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This is the first post in a series, about a woman named Amara. It started as an idea for a short story, and it grew as I grew to love this fictional character. There are 20 parts on my site (linked at the bottom of each segment). This summer I have been re-posting from my first year of blogging, so as to avail my writing time to working on the completion of this story, hopefully in book form. I’d love to know what you think.
CW

As Amara sat behind the steering wheel of her car she got increasingly frustrated.

She looked around her empty front passenger seat for clues as to why she might have driven to this professional building, in the middle of her small town. She could not remember why she drove there, all that she could remember was steering her Oldsmobile into this parking lot. It was as if in turning her wheels towards the lot, her purpose for being there had disappeared completely from her memory.

She tried to look around, hoping to see if something around her might twig her memory as to why she had driven there. Nothing sparked her memory.

Maybe if she retraced her steps, but all she could remember was the moment her front tires turned into this parking lot. ‘Oh, what is happening to me? I cannot even remember any other part of my day, and here it is already eleven in the morning!’ The last thing that Amara could remember was climbing into her bed the night before.

That memory was vivid. The striped bedsheets had felt cool on her skin, as she had climbed into her side of the bed. Her side of the bed … after almost ten years of living without him, she still had her own side of the bed. She started every night there, and she would awaken in the morning, never having passed the invisible center line of the mattress. Once, having given herself a talking to, she purposefully lay in the very middle of the bed … and awoke the next morning where she always awoke, on her side of the bed.

As she pondered thoughts of him Amara’s anxious heart ached for his presence, for his companionship, for his wisdom and laughter in frustrating circumstances like this one. He had a way of seeing a lighter side to the tough stuff of life, and he had a way of lightening any anxiety that she was feeling.

But, he was not here with her, and Amara sat feeling more and more frightened. She wanted to let the tears that were filling her eyes fall down her cheeks, but that would be ludicrous for a woman of seventy-two crying like a baby where anyone could see her.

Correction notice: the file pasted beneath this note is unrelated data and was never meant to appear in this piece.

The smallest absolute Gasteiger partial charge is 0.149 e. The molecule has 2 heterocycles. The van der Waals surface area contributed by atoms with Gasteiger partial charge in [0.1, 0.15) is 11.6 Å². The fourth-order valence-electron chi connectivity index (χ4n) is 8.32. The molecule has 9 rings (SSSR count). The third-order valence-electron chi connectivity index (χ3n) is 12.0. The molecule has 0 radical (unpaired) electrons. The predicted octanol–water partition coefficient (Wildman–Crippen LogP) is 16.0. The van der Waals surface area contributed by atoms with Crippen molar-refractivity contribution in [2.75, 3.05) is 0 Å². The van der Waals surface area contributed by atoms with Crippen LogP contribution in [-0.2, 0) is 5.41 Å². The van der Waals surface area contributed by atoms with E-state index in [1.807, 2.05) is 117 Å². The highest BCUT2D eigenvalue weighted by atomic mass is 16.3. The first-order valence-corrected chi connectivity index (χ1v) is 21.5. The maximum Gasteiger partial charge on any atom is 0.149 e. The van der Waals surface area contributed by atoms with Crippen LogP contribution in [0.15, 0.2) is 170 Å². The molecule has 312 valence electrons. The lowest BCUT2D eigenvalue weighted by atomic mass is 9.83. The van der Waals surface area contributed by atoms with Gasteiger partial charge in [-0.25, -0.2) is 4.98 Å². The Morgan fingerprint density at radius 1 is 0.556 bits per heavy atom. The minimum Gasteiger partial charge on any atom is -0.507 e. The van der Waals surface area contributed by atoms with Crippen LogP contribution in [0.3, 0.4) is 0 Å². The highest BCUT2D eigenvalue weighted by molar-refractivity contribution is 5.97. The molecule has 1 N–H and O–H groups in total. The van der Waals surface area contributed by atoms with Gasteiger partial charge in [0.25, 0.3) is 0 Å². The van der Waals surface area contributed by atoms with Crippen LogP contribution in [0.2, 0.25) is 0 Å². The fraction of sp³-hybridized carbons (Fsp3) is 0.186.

There must be a sensible reason for this odd bout of forgetfulness …

Unfading – Part 2

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For the next week, I will be featuring guest posts, as I spend my regular ‘writing time’ preparing for a speaking engagement. If you feel led to pray for me in this regard, I would so appreciate it, and specifically that Pinterest does not pre-occupy my writing time 😉 … I am so weak !

master

The guest post today was a guest post from a blog I subscribe to and read regularly. It is a heartwarming story that had me hearing that older story/song A Touch of the Master’s Hand.

Enjoy this lovely story.

“There was an elderly grandfather who had dementia and was in the last stages of that illness. The grandfather lived with his son’s family. One of his grandchildren was a girl of about 10 years old who loved her grandfather very much and couldn’t understand why he said things that didn’t make sense. She didn’t understand why he would yell out words in the middle of the night and wake everyone up. She didn’t understand why he didn’t know who she was. She didn’t understand why he changed and didn’t laugh and joke with her like he used to.

One day the granddaughter was exploring her grandfather’s possessions that were all stored in the attic of their home. She opened one of the trunks that she thought appeared to be a ‘pirate’s’ chest. To her surprise among other things it contained a violin case which she immediately opened. No her young eyes weren’t trained or she would have been able to recognize the caliber of musical instrument that this violin was.

From that time and for many days she would sneak up to the attic, take the pristine violin out of it’s case and hold it. One time she actually took the bow and ran it across the strings, which produced a squeaky sound. From that time on she kept practicing on the violin’ She was cautious to play softly so that no one would hear the ‘out-of-tune’ sounds she made on it and take it away from her.

The grandfather’s health was deteriorating rapidly and this was hard for the little girl who deeply loved her grandfather or “Papaw” as she called him. The girl’s name was Sierra. Sierra had been told that her grandfather was very sick and that she wasn’t to go to his room unless her mom or dad was with her. One day she decided to break those rules. Sierra decided to go into the grandfather’s room with her newly found violin and play him a song, howbeit she knew no cords but she could make noise” …

To continue this story click http://rogertharpe.wordpress.com/2013/04/16/.

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